For centuries, watercolor painting has been done with - you guessed it! - watercolors! Watercolor paints are usually purchased in very small tubes or sometimes in cakes such as you see in a child's paint set. That is because they can be moistened down again and again to be used until they are entirely used up. My watercolor palette has dry paints from many years past which are just waiting to jump into action when I am ready to enjoy them again.
You will find an article I wrote on how to begin a watercolor project by making a good drawing to work from by clicking here: "Diving Into Watercolors - The Drawing". Unless you are an accomplished watercolorist, this article would be good to review. Of course, accomplished artists are usually the first to want to read new information, hoping to maybe pick up a new hint or trick.
Now down to the nitty gritty ... how on earth and why on earth would you bother to use acrylic paints for a watercolor painting? Well, I'll tell you why I use them in addition to my watercolors. Traditional watercolors are almost identical in hue, chroma and value to traditional oil colors. This means that you can mix the same colors you do when working in oils and get the same familiar tones. BUT!! Acrylics in bottles are readily available at any craft supply store, hobby store, art supply store and even some home supply and general stores (like WalMart). They come in hundreds of beautiful colors - any color in the rainbow and beyond. And they are are very affordable, usually running at about $1 a bottle. Most crafty people will have them in their painting stash already.
Actually using the acrylics is a little different from using watercolor paints, but I love the effects you can get.
Just put out a very small amount of acrylic onto a slightly damp paper towel. Usiing a watercolor bursh, pick up a little bit if acrylic and put onto your mixing palette. Dilute the paint just as you would watercolors, being sure that the color is distributed evenly through the brush. This is very important. If the color is not mixed well with the water and even in the brush, you will get a streaky effect. Apply the paint just as you would water colots.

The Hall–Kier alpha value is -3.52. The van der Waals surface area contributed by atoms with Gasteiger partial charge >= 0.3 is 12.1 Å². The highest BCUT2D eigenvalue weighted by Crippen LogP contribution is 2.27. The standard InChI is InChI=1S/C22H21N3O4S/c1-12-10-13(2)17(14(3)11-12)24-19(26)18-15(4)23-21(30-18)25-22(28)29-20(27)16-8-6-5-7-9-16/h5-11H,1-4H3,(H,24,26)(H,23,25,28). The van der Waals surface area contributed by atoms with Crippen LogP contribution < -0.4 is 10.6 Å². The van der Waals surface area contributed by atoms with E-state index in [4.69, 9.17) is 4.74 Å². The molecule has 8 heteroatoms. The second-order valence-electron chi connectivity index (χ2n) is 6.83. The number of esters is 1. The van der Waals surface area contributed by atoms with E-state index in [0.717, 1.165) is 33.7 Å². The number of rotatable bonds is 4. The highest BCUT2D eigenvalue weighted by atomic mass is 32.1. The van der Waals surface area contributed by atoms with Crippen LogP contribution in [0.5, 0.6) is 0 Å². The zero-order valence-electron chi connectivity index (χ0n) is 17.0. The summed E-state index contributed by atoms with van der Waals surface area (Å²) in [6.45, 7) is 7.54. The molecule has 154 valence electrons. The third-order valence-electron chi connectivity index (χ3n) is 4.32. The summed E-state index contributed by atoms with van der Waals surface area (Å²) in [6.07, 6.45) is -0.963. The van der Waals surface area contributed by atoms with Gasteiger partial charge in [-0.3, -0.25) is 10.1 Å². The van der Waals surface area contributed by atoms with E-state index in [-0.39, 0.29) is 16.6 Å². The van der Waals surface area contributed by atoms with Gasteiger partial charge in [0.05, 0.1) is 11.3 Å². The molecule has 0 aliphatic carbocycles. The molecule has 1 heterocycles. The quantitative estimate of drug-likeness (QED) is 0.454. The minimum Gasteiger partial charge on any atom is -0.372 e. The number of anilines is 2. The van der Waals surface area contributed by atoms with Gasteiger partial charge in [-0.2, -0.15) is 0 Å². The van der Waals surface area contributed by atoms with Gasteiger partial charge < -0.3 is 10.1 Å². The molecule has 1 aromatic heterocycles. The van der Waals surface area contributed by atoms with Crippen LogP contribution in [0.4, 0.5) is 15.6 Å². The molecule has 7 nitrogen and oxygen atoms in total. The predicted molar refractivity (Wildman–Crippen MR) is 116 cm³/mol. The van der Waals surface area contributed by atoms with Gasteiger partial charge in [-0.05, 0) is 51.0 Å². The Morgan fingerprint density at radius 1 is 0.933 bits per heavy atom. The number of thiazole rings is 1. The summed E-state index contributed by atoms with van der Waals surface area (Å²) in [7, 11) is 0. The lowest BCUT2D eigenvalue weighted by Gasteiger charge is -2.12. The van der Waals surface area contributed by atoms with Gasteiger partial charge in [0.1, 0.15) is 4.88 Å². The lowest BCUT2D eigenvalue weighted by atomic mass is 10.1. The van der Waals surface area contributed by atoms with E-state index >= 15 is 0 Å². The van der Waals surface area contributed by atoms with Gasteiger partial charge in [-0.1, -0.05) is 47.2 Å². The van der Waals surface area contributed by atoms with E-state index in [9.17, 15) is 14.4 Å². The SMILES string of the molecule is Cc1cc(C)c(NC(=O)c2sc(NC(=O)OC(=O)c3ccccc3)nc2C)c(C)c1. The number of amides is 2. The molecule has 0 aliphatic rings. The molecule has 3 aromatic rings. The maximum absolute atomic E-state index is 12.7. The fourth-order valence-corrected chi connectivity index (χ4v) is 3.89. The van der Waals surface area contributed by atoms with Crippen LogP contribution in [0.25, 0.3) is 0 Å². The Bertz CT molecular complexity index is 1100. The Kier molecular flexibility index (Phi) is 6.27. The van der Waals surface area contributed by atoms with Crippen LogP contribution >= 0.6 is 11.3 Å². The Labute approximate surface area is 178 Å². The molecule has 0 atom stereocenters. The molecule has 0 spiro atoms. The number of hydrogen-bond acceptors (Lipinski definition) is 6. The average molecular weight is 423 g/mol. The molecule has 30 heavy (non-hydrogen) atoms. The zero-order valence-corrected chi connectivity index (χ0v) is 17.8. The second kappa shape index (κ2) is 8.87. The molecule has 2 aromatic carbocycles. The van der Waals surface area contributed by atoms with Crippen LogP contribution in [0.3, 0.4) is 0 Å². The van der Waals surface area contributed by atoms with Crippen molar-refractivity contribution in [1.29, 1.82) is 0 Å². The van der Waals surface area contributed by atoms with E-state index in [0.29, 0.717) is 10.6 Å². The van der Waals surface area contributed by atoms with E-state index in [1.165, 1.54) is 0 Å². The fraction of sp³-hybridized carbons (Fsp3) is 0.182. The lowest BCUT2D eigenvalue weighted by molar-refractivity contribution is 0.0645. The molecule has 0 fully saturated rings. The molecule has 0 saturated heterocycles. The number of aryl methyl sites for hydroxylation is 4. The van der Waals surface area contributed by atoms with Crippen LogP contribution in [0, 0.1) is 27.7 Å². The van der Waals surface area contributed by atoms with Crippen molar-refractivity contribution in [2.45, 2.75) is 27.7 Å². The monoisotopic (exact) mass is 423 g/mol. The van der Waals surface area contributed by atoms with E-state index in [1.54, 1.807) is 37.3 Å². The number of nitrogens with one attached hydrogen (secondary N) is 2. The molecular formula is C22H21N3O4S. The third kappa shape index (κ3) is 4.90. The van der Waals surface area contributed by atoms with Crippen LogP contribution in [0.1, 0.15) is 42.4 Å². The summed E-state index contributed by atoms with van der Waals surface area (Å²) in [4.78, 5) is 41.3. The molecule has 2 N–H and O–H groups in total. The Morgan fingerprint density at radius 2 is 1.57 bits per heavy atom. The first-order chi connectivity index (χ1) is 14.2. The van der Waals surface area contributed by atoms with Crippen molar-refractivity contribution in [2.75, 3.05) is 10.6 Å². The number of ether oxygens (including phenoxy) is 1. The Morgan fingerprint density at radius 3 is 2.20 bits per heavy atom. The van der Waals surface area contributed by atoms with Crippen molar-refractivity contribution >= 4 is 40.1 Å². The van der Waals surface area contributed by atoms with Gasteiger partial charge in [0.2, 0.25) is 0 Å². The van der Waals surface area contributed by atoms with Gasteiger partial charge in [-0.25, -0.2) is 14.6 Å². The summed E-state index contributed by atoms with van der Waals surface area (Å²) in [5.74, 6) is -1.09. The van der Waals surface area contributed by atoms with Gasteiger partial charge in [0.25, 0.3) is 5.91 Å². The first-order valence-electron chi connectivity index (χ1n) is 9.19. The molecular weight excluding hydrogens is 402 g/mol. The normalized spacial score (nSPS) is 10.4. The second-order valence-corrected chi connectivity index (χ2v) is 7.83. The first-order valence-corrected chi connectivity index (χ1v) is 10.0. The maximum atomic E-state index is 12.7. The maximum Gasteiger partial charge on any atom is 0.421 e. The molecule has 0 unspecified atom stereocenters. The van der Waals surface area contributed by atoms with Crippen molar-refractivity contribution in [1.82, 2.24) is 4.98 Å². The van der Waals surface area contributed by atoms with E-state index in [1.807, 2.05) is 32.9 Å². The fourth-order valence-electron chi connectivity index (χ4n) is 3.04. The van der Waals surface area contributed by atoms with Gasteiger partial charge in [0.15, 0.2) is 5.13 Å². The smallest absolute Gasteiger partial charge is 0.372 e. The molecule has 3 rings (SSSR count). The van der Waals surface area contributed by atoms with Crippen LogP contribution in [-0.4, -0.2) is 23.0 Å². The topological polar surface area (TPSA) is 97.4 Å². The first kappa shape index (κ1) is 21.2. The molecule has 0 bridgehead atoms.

A big difference you will notice is that the acrylics will dry much faster than watercolors. You should not depend on being able to blend colors or tones together as easily as with wet watercolor paint. A better strategy is to use layering of colors. For instance, you may want to create green tones using darker shading, perhaps, where leaves peek from under the petals of some flowers. Instead of using a darker green, you might layer washes of blue alternating with washes of different yellows. For the shaded areas, you can add in layers of browns, greys and darker greens. The colors you will create this way are truly lovely. This approach will work with watercolors as well, but you must wait for layers to dry. You can layer acrylics very quickly.
Another characteristic of the acrylics is that they will grab the paper and will not be as prone to washing out when applying subsequent layers. I find that I prefer, for blending purposes, to dampen the paper as you would with watercolors and apply your acrylics quickly while keeping the paper damp. You can then pick up other tones or shading and blend into the previous colors as you work. This works great since you will not get as much bleeding into wet areas using acrylics.
All in all, each type of paint has pros and cons. But they also each achieve their own beautiful effects. The results with watercolors and acrylics will not be identical, but acrylics do have many, many easy to use colors that give ease of use and soft, delicate tones that are difficult to duplicate otherwise.
Try it ... you'll like it!!
Below you will find links to two books which will give more ideas and help with your watercolor painting.
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